Early Monday morning, heavy rain fell in North Harris County causing Cypress Creek to come out of its banks. Many people’s homes and property were flooded, but the biggest operation triggered by the flooding was the rescue of nearly 70 horses from the Equestrian Center owned by Darolyn Butler. The facility is located on Cypresswood Drive and Cypress Creek just north of FM 1960. Butler said they evacuate at least twice a year. Sunday night, she said, she stayed up watching the weather forecasts and went to bed about 2 a.m. Monday. At 3 a.m., she woke, and it was already too late to even move the horse trailers. She said they immediately went outside and began moving horses. Then, some of the horses broke out and turned to rescue horses in the high water. Others were pushed to higher ground and are now roaming the woods.
Members of the Harris County Precinct 4 Constable’s Office responded to the scene very early Monday. With hundreds of rescues in the county, they were still able to pull together resources to get a rescue operation going and save the horses. Boats were brought in from the Harris County Sheriff’s Office, and Northeast Volunteer Fire Department. Other volunteers were welcomed in, including Montgomery County Precinct 4 Justice of the Peace James Metts, who responded along with Wade Willis, who assisted using an airboat, just as they did when the Trinity River flowed out of its banks in 2015, displacing hundreds of heads of cattle that had to be rescued from an area along US 90 between Dayton and Liberty.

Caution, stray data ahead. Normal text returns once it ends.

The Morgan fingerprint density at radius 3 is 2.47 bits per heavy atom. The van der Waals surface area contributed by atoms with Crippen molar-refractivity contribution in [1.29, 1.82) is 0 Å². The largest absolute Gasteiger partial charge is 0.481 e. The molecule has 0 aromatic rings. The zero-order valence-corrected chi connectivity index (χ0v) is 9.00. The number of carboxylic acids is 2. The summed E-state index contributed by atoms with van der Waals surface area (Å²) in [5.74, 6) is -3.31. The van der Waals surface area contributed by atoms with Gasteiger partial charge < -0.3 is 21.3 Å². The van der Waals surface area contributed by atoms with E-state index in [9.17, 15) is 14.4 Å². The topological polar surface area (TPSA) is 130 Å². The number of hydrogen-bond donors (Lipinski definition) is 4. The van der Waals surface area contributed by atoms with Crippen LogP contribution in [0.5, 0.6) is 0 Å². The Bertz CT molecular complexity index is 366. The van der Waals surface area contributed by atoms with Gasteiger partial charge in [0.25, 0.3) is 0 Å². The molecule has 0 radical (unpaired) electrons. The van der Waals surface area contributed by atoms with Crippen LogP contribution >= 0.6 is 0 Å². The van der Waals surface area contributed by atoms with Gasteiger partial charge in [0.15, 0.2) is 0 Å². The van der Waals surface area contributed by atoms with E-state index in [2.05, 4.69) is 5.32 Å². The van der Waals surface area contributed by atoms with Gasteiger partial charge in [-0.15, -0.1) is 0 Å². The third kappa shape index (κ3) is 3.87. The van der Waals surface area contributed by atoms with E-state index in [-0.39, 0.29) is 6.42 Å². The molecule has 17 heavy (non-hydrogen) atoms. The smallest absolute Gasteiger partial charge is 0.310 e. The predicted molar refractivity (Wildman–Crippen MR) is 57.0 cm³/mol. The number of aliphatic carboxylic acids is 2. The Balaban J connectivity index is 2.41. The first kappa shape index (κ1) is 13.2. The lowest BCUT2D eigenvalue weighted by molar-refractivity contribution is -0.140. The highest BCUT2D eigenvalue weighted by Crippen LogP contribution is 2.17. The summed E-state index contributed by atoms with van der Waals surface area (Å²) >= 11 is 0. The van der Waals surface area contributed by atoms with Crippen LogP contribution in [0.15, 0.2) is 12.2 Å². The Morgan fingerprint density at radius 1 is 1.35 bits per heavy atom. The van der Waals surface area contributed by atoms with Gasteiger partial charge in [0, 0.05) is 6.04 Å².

Later ind the day Monday, the horse emergency was posted on social media, and the “save the horses” theme spread like wildfire, and people began to show up with trailers and boats. This also turned into a crowd control issue for Harris County Precinct 4, as people tried to jump into the swift water to rescue the horses. The deputies continued handling the situation, even though many of their fellow officers were involved in other rescue operations.
One man, Justin, who said he was a swimmer in the military and participated in Iron Man competitions, jumped into the swift current and swam to one horse many believed to be dead within minutes, because it was hung up in a tree. He reached the horse and guided it back near the road, where several people helped guide it to shallow water. There, with some help, the horse stood up and was loaded into a trailer.
Several other horses were also rescued, or seen swimming downstream.
At 4 p.m., almost all of the 75 horses were accounted for. Ten remained in stalls under the owner’s home, and one climbed the stairs onto the porch of the home.
Still many others on the scene question why the horses were not moved earlier, especially when alerts specific to Cypress Creek went out at 3 a.m. which already showed the 2 a.m. level at over 80 feet. Others blamed the Lake Conroe Dam for releasing water. Lake Conroe Dam, however, dumps into the San Jacinto River. Action on the dam could take as long as three days to make it to Humble.